Monday, November 27, 2006

On The Injured List

No more experimenting or testing out my limits–I’m taking at least a two week break from racewalking. Once all the pain is gone I’ll consider getting back into it. In the meantime I’ll check into getting orthotic inserts for my shoes.

Yikes! What does this mean?

1. Also, orthosis. a device or support, esp. for the foot, used to relieve or correct an orthopedic problem.
2. of or pertaining to orthotics.
[Origin: 1960–65; adj. deriv. of orthosis (on the model of psychosis: plychotic, etc.); see -tic]

or·thot·ics (ôr-thtks) n. (used with a sing. verb)

The science that deals with the use of specialized mechanical devices to support or supplement weakened or abnormal joints or limbs.

[From New Latin orthsis, ortht-, artificial support, brace, from Greek, a straightening, from orthoun, to straighten, from orthos, straight.]

Sunday, November 26, 2006

Long Slow Road to Recovery

The plan this morning was to do a slow 12 miles and see if my knee can take it. I split it up into two halves. The first half I did very slowly and just carried a 16 ounce bottle of water. At the 6 mile mark I stopped the clock for about 2 minutes, switched to a 24 ounce bottle of water with a peanut butter Gatorade energy bar. I was feeling pretty good so I pushed a bit harder on the second half.
Mile  1 - 13:18          Mile  4 - 13:57
Mile 2 - 13:31 Mile 5 - 13:41
Mile 3 - 13:37 Mile 6 - 13:10
Average Pace - 13:32

Mile  7 - 13:05          Mile 10 - 12:57
Mile 8 - 13:15 Mile 11 - 12:45
Mile 9 - 12:56 Mile 12 - 12:23
Average Pace - 12:54

Total Workout - 2:38:41

At times I was feeling like I was doing more damage than good, but once the endorphins kicked in somewhere around mile 5, the pain nearly went away. However, later in the day I was limping around so maybe it was a bit too soon to get back on the road.

The puzzle is, how did I injure myself and what to do to keep it from happening again. As far as I can tell the problem is with the adductor muscles on my right leg. Although the pain is in my knee, I also feel tightness where the adductor attaches to the hip. The other end of the adductor attaches to the inside front of the knee and that's exactly where it hurts. My guess is that when I hit the wall on the long walk a couple of weeks ago, my right foot started hurting fairly early and in an attempt to relieve the pain I was rolling my foot inward thus putting excess strain on the adductor. According to "Heal Your Hips" by Robert Klapper, M.D., the orthopedic surgeon who diagnosed my knee problems when I was running, the treatment is to stretch the adductors and strengthen the abductors in order to get these opposing muscle groups back into balance.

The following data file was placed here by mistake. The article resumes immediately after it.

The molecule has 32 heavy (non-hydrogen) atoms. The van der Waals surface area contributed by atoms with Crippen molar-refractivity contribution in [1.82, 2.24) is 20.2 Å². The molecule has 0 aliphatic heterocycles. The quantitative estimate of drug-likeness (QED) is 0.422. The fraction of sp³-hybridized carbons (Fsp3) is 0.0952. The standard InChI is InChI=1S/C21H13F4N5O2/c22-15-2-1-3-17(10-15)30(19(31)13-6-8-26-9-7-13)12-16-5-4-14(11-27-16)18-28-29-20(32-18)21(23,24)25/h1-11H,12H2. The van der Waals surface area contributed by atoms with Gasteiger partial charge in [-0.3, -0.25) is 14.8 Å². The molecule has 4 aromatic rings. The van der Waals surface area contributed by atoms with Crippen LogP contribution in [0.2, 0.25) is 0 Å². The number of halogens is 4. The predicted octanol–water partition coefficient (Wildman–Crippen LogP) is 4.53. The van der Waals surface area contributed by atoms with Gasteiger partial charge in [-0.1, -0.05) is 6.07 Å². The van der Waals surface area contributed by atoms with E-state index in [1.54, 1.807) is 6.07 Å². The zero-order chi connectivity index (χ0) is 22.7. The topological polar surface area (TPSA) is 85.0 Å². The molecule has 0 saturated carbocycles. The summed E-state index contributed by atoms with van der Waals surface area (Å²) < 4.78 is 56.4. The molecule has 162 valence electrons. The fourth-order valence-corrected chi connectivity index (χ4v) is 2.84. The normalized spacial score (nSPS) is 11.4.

Hopefully the tight shoe problem won't happen again. I got another pair of Loco Banditos but they didn't have a half size larger so they sent me a full size larger with the option of exchanging them once their new shipment came in. Surprisingly, these size 11's seem to fit me just fine. I must have been using a full size too small all this time!

Saturday, November 25, 2006

Slow Comeback

Injuries are such a nuisance. All week I was trying to do exercises that wouldn't aggravate my knee. The strength training seemed to help and so did the heat/massage pad I used every morning and evening.

Bicycling is supposed to be good but the first day I tried it the front tire was low and the hand pump didn't work so I strapped the bike to the car rack and took it to a gas station to inflate the tires. The next day the front tire was flat, guess I overinflated it and ruptured the inner tube. Following day I got a new inner tube but it had a different valve and I needed a new pump. Here we are a week later and the bicycle is finally ready to ride so what did I do? I went racwalking.

Today was workout day with the Southern Cal Walkers and I talked my wife, Rosie, into coming along. Not wanting to over do it and make things worse I used the excuse of coaching Rosie in order to take it really slow. I probably could have gone faster but my knee was telling me not to. The bottom line is that I got out there and didn't make the injury worse. In fact I'm actually feeling much better after the workout. Guess it is time to start getting back into the program--albeit very slowly.